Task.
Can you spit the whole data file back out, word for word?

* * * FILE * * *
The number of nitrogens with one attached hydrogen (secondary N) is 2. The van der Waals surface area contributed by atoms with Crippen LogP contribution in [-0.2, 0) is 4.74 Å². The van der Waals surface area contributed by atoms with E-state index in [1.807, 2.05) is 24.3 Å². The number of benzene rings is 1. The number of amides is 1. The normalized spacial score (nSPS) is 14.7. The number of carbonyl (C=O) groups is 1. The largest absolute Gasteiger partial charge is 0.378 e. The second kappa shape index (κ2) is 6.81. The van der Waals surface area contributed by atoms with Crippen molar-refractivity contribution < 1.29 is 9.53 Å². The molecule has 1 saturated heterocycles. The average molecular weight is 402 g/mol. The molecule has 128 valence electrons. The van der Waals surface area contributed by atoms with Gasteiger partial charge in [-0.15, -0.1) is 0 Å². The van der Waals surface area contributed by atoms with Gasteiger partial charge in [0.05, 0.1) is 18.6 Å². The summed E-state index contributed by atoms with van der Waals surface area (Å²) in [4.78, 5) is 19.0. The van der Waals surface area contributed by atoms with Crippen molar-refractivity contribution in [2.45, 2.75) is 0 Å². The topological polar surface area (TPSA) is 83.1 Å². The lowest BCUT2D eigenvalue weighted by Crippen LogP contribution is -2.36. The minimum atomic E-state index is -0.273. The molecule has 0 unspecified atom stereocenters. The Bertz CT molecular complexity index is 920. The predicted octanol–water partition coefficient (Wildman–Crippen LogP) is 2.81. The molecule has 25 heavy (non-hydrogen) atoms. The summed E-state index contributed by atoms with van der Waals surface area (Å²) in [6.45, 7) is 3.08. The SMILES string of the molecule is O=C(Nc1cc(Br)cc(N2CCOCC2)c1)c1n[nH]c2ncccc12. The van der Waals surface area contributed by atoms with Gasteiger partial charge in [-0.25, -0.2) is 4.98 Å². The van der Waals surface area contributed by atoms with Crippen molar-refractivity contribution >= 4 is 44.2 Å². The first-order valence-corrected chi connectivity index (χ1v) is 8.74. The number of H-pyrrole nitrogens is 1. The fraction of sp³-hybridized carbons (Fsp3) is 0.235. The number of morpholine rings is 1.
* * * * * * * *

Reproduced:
The number of nitrogens with one attached hydrogen (secondary N) is 2. The van der Waals surface area contributed by atoms with Crippen LogP contribution in [-0.2, 0) is 4.74 Å². The van der Waals surface area contributed by atoms with E-state index in [1.807, 2.05) is 24.3 Å². The number of benzene rings is 1. The number of amides is 1. The normalized spacial score (nSPS) is 14.7. The number of carbonyl (C=O) groups is 1. The largest absolute Gasteiger partial charge is 0.378 e. The second kappa shape index (κ2) is 6.81. The van der Waals surface area contributed by atoms with Crippen molar-refractivity contribution < 1.29 is 9.53 Å². The molecule has 1 saturated heterocycles. The average molecular weight is 402 g/mol. The molecule has 128 valence electrons. The van der Waals surface area contributed by atoms with Gasteiger partial charge in [-0.15, -0.1) is 0 Å². The van der Waals surface area contributed by atoms with Gasteiger partial charge in [0.05, 0.1) is 18.6 Å². The summed E-state index contributed by atoms with van der Waals surface area (Å²) in [4.78, 5) is 19.0. The van der Waals surface area contributed by atoms with Crippen molar-refractivity contribution in [2.45, 2.75) is 0 Å². The topological polar surface area (TPSA) is 83.1 Å². The lowest BCUT2D eigenvalue weighted by Crippen LogP contribution is -2.36. The minimum atomic E-state index is -0.273. The molecule has 0 unspecified atom stereocenters. The Bertz CT molecular complexity index is 920. The predicted octanol–water partition coefficient (Wildman–Crippen LogP) is 2.81. The molecule has 25 heavy (non-hydrogen) atoms. The summed E-state index contributed by atoms with van der Waals surface area (Å²) in [6.45, 7) is 3.08. The SMILES string of the molecule is O=C(Nc1cc(Br)cc(N2CCOCC2)c1)c1n[nH]c2ncccc12. The van der Waals surface area contributed by atoms with Gasteiger partial charge in [-0.25, -0.2) is 4.98 Å². The van der Waals surface area contributed by atoms with Crippen molar-refractivity contribution >= 4 is 44.2 Å². The first-order valence-corrected chi connectivity index (χ1v) is 8.74. The number of H-pyrrole nitrogens is 1. The fraction of sp³-hybridized carbons (Fsp3) is 0.235. The number of morpholine rings is 1.